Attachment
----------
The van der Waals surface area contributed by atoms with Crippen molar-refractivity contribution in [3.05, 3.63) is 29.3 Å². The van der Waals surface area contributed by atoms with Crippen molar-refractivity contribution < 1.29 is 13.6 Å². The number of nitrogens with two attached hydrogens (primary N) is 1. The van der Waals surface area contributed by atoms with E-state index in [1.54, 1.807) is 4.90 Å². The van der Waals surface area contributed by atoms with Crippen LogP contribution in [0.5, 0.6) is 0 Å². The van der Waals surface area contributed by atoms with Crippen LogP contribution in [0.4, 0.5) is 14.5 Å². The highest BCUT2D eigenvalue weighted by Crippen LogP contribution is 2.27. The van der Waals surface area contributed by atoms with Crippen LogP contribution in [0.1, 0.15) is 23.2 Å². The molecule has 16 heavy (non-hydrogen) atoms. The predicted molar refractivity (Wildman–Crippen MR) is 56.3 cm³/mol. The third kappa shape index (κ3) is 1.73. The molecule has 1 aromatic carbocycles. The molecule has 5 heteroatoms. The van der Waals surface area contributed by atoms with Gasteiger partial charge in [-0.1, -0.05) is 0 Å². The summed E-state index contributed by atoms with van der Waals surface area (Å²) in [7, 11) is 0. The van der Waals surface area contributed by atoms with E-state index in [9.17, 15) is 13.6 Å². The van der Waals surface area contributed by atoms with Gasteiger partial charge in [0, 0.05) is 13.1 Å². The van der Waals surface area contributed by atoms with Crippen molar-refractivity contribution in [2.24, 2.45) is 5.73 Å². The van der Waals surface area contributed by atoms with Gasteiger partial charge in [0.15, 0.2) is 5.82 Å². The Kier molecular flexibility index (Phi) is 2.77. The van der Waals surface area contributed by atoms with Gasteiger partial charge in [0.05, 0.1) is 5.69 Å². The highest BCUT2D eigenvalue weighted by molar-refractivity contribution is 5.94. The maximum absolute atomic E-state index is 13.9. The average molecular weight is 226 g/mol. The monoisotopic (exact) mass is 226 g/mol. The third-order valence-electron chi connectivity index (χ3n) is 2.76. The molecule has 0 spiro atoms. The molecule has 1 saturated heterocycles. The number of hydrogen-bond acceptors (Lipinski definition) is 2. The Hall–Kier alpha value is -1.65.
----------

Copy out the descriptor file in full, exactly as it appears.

The van der Waals surface area contributed by atoms with Crippen molar-refractivity contribution in [3.05, 3.63) is 29.3 Å². The van der Waals surface area contributed by atoms with Crippen molar-refractivity contribution < 1.29 is 13.6 Å². The number of nitrogens with two attached hydrogens (primary N) is 1. The van der Waals surface area contributed by atoms with E-state index in [1.54, 1.807) is 4.90 Å². The van der Waals surface area contributed by atoms with Crippen LogP contribution in [0.5, 0.6) is 0 Å². The van der Waals surface area contributed by atoms with Crippen LogP contribution in [0.4, 0.5) is 14.5 Å². The highest BCUT2D eigenvalue weighted by Crippen LogP contribution is 2.27. The van der Waals surface area contributed by atoms with Crippen LogP contribution in [0.1, 0.15) is 23.2 Å². The molecule has 16 heavy (non-hydrogen) atoms. The predicted molar refractivity (Wildman–Crippen MR) is 56.3 cm³/mol. The third kappa shape index (κ3) is 1.73. The molecule has 1 aromatic carbocycles. The molecule has 5 heteroatoms. The van der Waals surface area contributed by atoms with Gasteiger partial charge in [-0.1, -0.05) is 0 Å². The summed E-state index contributed by atoms with van der Waals surface area (Å²) in [7, 11) is 0. The van der Waals surface area contributed by atoms with E-state index in [9.17, 15) is 13.6 Å². The van der Waals surface area contributed by atoms with Gasteiger partial charge in [0, 0.05) is 13.1 Å². The van der Waals surface area contributed by atoms with Crippen molar-refractivity contribution in [2.24, 2.45) is 5.73 Å². The van der Waals surface area contributed by atoms with Gasteiger partial charge in [0.15, 0.2) is 5.82 Å². The Kier molecular flexibility index (Phi) is 2.77. The van der Waals surface area contributed by atoms with Gasteiger partial charge in [0.05, 0.1) is 5.69 Å². The highest BCUT2D eigenvalue weighted by molar-refractivity contribution is 5.94. The maximum absolute atomic E-state index is 13.9. The average molecular weight is 226 g/mol. The monoisotopic (exact) mass is 226 g/mol. The third-order valence-electron chi connectivity index (χ3n) is 2.76. The molecule has 0 spiro atoms. The molecule has 1 saturated heterocycles. The number of hydrogen-bond acceptors (Lipinski definition) is 2. The Hall–Kier alpha value is -1.65.